In 2001, a group of tech leaders, who at the time were labeled ‘organizational anarchists,’ gathered at a remote ski resort in Utah. The result of their weekend was The Agile Manifesto, a philosophy that dramatically changed the way in which almost all technology teams work. For context, the agile manifesto states:
“Individuals and interactions over processes and tools
Working software over comprehensive documentation
Customer collaboration over contract negotiation
Responding to change over following a plan
That is, while there is value in the items on the right, we value the items on the left more.”
This manifesto became the backbone behind agile development. IT, for the most part, replaced the previous generation of ‘waterfall’ software development processes, which relied on requirements being passed from department to department.
Agile development first spread and changed how technology teams worked, but it has also spread into numerous other functions from marketing to sales teams. Essentially, for any business or function where customer needs to evolve quickly, agile development processes prove to be the most effective technique for meeting those evolving needs.
There are many resources that outline the team structure and processes for agile development, but here are a few common threads:
• A small team with diverse skill sets who have everything and everyone they need to develop a working piece of product
• Teams should be kept together at all costs. Like any team, it takes time to develop the best working relationship
• Dependencies break the ability to be agile
It is time for the agile revolution to reach to healthcare.
It is also the right time for this change. We have seen a dramatic shift in the last 100 years with respect to healthcare. Now our top challenges are not acute conditions, but chronic conditions. 70 percent of Americans live with a chronic condition. One in four live with multiple chronic conditions. And many of these conditions are driven by lifestyle choices—choices that are driven by constantly evolving consumer needs.
"Agile development first spread and changed how technology teams worked, but it has also spread into numerous other functions from marketing to sales teams"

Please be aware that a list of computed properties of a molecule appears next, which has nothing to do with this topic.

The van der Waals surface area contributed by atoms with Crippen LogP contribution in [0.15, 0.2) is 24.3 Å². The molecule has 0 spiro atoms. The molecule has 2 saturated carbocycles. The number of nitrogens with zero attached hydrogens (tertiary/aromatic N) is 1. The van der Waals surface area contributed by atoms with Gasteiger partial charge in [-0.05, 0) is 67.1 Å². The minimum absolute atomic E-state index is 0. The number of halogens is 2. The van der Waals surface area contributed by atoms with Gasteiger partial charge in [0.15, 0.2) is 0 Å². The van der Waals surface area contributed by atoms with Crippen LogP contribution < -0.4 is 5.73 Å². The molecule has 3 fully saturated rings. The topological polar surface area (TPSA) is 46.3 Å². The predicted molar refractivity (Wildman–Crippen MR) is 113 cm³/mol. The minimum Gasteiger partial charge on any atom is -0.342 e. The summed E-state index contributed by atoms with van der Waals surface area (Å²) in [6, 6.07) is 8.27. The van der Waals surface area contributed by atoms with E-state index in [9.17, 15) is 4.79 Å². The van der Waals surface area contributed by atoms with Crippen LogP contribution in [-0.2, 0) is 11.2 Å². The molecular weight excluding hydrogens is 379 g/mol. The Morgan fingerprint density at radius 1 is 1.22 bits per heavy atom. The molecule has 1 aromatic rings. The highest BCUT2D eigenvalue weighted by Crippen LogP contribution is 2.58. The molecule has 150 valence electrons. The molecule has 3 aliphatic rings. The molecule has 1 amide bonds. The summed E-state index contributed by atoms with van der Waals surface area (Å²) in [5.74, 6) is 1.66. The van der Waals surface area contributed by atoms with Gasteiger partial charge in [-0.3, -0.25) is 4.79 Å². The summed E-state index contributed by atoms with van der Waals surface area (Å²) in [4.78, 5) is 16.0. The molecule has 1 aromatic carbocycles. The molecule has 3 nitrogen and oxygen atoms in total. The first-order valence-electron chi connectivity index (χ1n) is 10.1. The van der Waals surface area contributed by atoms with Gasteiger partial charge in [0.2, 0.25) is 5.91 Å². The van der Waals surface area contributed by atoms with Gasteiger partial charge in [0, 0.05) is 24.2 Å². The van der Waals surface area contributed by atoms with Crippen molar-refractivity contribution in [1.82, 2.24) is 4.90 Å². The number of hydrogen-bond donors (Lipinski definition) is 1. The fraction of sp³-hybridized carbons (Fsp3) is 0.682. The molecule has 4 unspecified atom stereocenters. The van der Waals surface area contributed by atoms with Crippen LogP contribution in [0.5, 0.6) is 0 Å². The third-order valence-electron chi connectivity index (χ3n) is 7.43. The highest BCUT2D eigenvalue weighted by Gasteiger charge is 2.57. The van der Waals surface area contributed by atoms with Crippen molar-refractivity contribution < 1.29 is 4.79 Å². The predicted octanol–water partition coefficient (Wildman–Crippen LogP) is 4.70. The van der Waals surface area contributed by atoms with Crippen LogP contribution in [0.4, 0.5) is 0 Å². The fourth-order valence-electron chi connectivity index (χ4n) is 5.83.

I am not talking about using agile to deliver healthcare software, I am proposing that we take the agile principles and adapt them for how the entire care-delivery system operates.
So what would an agile healthcare system look like? It begins with a couple key components:
• Small, multidisciplinary care teams with a diverse set of skills, who consistently work together. The key here is gathering the right set of skills into a single team. Too often, our healthcare system is structured around referrals. Referring patients to a variety of independent specialists. This is the definition of the outdated model of waterfall development.
• In the case of healthcare, shipping product is about delivering outcomes for a specific set of conditions and symptoms. The care teams should be organized accordingly.
• These teams should have a deep and intimate understanding of their customers/patients. This is something that is certainly missing in primary care and many healthcare interactions today where time with patients is limited and volume has (historically) been rewarded.
Many of the authors on this site are experts in the healthcare field. I have spent most of my career leading product and technology teams having previously been the Chief Product Officer at Weight Watchers and Shutterstock. There is an opportunity to create a step change in healthcare by bringing together these two disciplines and developing a new manifesto for how healthcare should be delivered.